More than 35,000 physicians, allied healthcare providers and industry representatives descended on the cavernous convention center in Boston’s up-and-coming Seaport section for the Heart Rhythm Society’s annual meeting.
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The so-called "leadless" implantable cardiac defibrillator made by Cameron Health made its debut at the Heart Rhythm Society’s annual meeting this week, generating considerable excitement among physicians here in Boston.
Two studies presented at the conference, 1 sponsored by Cameron Health to back its investigational device exemption application with the FDA and a 2nd, "real-world" evaluation of European patients, both showed that the subcutaneous ICD has comparable safety and effectiveness rates as more traditional transvenous ICDs.
Patients with a common heart rhythm disorder who received treatment with cardiac ablation were arrhythmia-free longer than patients taking drugs, suggesting that ablation should be a 1st-order approach to managing an erratic heart beat, according to a new study.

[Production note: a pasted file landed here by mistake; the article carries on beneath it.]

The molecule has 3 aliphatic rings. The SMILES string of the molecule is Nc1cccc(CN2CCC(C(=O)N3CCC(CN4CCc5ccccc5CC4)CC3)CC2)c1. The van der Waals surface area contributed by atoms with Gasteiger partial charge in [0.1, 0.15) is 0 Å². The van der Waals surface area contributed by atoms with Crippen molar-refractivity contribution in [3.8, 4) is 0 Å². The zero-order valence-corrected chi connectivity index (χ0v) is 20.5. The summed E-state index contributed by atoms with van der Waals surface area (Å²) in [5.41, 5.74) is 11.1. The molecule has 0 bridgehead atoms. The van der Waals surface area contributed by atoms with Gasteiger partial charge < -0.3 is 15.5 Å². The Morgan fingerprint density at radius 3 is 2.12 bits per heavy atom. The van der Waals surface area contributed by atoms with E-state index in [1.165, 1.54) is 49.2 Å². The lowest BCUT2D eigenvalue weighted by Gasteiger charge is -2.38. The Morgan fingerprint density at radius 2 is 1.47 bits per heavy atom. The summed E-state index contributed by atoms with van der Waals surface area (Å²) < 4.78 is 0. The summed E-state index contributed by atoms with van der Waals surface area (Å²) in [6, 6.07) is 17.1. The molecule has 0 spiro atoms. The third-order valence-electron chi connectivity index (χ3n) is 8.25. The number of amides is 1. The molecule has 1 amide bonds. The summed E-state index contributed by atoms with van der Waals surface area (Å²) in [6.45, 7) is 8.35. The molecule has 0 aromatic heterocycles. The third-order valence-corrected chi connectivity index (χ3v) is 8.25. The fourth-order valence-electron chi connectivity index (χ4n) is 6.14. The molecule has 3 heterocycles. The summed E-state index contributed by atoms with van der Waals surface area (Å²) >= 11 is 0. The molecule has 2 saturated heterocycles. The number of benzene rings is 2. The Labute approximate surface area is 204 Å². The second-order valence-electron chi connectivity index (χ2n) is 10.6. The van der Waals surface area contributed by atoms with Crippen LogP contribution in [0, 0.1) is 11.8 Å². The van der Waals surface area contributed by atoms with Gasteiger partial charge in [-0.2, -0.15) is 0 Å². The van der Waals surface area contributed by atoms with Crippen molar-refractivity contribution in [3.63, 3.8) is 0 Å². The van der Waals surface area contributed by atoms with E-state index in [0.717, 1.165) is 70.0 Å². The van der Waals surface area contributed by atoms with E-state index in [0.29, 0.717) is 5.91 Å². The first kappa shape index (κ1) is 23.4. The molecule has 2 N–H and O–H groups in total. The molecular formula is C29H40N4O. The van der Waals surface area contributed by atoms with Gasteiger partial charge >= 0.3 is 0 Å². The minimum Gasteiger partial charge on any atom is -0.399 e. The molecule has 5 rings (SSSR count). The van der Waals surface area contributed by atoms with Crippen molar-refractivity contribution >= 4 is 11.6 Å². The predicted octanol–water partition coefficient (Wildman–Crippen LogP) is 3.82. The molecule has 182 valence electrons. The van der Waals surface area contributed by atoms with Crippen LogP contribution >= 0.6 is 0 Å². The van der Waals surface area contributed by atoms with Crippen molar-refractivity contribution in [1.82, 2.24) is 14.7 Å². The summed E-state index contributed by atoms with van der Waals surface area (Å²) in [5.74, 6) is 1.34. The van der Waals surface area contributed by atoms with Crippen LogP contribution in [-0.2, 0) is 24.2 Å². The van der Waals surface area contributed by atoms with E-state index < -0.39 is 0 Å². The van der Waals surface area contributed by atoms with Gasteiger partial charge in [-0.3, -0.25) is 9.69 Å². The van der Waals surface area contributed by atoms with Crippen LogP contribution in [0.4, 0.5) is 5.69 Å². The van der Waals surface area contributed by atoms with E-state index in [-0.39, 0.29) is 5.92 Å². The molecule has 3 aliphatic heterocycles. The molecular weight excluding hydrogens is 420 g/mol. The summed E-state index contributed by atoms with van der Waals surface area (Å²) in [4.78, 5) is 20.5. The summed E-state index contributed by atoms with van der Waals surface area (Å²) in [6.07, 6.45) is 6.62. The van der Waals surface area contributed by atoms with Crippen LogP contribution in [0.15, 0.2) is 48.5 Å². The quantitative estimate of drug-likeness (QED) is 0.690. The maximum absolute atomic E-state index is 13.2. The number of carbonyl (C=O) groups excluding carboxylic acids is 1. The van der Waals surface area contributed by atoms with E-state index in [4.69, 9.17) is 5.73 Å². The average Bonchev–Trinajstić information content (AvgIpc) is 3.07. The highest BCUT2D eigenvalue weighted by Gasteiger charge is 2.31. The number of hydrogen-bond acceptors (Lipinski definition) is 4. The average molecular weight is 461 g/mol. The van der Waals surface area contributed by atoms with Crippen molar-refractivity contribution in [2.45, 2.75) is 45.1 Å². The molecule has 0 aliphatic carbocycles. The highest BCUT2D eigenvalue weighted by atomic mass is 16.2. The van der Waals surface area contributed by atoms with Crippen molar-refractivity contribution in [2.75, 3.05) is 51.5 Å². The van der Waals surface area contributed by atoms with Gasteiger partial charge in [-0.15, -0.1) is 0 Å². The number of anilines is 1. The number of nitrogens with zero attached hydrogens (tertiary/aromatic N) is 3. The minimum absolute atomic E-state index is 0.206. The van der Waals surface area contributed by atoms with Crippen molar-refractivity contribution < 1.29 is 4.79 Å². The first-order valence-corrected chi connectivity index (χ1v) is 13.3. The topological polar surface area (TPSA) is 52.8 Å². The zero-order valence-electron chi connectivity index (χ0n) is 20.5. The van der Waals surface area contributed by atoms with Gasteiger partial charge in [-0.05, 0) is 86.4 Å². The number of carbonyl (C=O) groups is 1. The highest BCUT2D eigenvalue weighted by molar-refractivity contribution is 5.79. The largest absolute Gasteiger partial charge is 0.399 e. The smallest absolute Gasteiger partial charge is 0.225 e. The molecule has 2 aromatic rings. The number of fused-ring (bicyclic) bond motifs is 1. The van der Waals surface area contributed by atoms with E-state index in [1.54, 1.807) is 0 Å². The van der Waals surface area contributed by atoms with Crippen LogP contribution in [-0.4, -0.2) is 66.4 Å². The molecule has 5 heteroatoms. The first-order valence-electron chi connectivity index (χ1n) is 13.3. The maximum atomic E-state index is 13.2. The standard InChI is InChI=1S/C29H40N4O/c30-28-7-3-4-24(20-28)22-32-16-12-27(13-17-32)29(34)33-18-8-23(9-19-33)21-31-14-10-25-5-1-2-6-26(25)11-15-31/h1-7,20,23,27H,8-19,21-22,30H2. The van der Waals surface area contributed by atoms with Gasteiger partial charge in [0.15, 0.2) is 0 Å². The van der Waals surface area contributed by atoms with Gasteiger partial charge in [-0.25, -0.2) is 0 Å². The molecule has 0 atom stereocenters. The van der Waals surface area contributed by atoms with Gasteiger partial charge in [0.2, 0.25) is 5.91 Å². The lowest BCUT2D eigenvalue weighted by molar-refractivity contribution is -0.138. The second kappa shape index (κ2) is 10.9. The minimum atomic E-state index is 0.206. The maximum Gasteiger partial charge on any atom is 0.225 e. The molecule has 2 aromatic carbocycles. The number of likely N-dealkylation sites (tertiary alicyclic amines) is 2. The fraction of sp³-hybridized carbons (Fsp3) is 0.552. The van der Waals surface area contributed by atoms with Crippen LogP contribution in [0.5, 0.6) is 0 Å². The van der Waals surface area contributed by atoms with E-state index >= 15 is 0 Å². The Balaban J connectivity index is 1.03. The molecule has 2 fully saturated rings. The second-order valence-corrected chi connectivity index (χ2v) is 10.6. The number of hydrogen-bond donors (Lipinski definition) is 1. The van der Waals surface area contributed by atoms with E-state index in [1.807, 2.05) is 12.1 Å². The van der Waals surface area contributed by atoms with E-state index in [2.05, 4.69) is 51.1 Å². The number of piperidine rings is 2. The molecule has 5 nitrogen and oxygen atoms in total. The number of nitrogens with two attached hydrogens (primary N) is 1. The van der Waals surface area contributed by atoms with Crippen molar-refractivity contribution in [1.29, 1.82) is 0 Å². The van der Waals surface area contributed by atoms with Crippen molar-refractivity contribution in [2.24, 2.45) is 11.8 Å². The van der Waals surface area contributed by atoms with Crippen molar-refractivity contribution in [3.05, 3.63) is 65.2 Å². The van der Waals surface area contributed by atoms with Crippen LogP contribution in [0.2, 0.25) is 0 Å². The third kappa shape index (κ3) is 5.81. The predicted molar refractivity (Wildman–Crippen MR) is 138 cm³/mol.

Unveiled at this year’s Heart Rhythm Society in Boston, the study found that patients with paroxysmal atrial fibrillation who received ablation therapy were 20% less likely to see a recurrence than patients taking anti-arrhythmic medication.
MASSDEVICE ON CALL — A new imaging tool could help cardiologists better determine which patients are at the highest risk of sudden cardiac arrest and would most likely benefit from receiving an implanted cardioverter defibrillator, according to researchers at the University of Buffalo.
The researchers reported the findings of the UB Parapet study, touted as the largest PET study imaging study ever done on cardiac arrest, at this year’s Heart Rhythm Society meeting.